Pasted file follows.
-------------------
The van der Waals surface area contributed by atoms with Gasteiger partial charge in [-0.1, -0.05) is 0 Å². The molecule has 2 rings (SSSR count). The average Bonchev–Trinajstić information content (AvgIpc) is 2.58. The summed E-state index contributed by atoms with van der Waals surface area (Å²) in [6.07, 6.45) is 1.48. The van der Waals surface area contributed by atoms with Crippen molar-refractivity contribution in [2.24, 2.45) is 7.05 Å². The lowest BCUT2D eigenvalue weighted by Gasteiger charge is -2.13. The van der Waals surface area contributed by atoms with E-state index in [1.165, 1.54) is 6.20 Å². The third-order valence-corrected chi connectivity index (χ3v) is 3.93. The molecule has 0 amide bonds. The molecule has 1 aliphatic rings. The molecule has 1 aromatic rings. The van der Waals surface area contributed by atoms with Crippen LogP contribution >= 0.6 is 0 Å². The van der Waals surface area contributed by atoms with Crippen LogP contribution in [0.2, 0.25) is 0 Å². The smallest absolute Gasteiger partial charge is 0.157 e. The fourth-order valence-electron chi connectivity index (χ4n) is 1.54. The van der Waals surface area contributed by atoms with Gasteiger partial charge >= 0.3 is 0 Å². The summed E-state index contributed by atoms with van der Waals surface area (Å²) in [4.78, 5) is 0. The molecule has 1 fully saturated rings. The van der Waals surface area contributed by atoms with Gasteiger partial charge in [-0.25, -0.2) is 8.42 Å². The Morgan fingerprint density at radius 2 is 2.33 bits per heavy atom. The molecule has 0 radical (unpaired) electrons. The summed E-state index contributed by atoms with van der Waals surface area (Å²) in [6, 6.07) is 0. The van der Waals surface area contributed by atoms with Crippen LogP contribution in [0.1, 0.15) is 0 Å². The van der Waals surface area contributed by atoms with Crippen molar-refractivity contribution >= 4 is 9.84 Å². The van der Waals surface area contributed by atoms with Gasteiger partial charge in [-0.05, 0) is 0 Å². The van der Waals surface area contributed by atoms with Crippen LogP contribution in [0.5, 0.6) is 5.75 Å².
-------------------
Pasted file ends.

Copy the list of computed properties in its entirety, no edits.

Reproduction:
The van der Waals surface area contributed by atoms with Gasteiger partial charge in [-0.1, -0.05) is 0 Å². The molecule has 2 rings (SSSR count). The average Bonchev–Trinajstić information content (AvgIpc) is 2.58. The summed E-state index contributed by atoms with van der Waals surface area (Å²) in [6.07, 6.45) is 1.48. The van der Waals surface area contributed by atoms with Crippen molar-refractivity contribution in [2.24, 2.45) is 7.05 Å². The lowest BCUT2D eigenvalue weighted by Gasteiger charge is -2.13. The van der Waals surface area contributed by atoms with E-state index in [1.165, 1.54) is 6.20 Å². The third-order valence-corrected chi connectivity index (χ3v) is 3.93. The molecule has 0 amide bonds. The molecule has 1 aliphatic rings. The molecule has 1 aromatic rings. The van der Waals surface area contributed by atoms with Crippen LogP contribution >= 0.6 is 0 Å². The van der Waals surface area contributed by atoms with Crippen LogP contribution in [0.2, 0.25) is 0 Å². The smallest absolute Gasteiger partial charge is 0.157 e. The fourth-order valence-electron chi connectivity index (χ4n) is 1.54. The van der Waals surface area contributed by atoms with Gasteiger partial charge >= 0.3 is 0 Å². The summed E-state index contributed by atoms with van der Waals surface area (Å²) in [4.78, 5) is 0. The molecule has 1 fully saturated rings. The van der Waals surface area contributed by atoms with Gasteiger partial charge in [-0.25, -0.2) is 8.42 Å². The Morgan fingerprint density at radius 2 is 2.33 bits per heavy atom. The molecule has 0 radical (unpaired) electrons. The summed E-state index contributed by atoms with van der Waals surface area (Å²) in [6, 6.07) is 0. The van der Waals surface area contributed by atoms with Crippen LogP contribution in [0.1, 0.15) is 0 Å². The van der Waals surface area contributed by atoms with Crippen molar-refractivity contribution >= 4 is 9.84 Å². The van der Waals surface area contributed by atoms with Gasteiger partial charge in [-0.05, 0) is 0 Å². The van der Waals surface area contributed by atoms with Crippen LogP contribution in [0.5, 0.6) is 5.75 Å².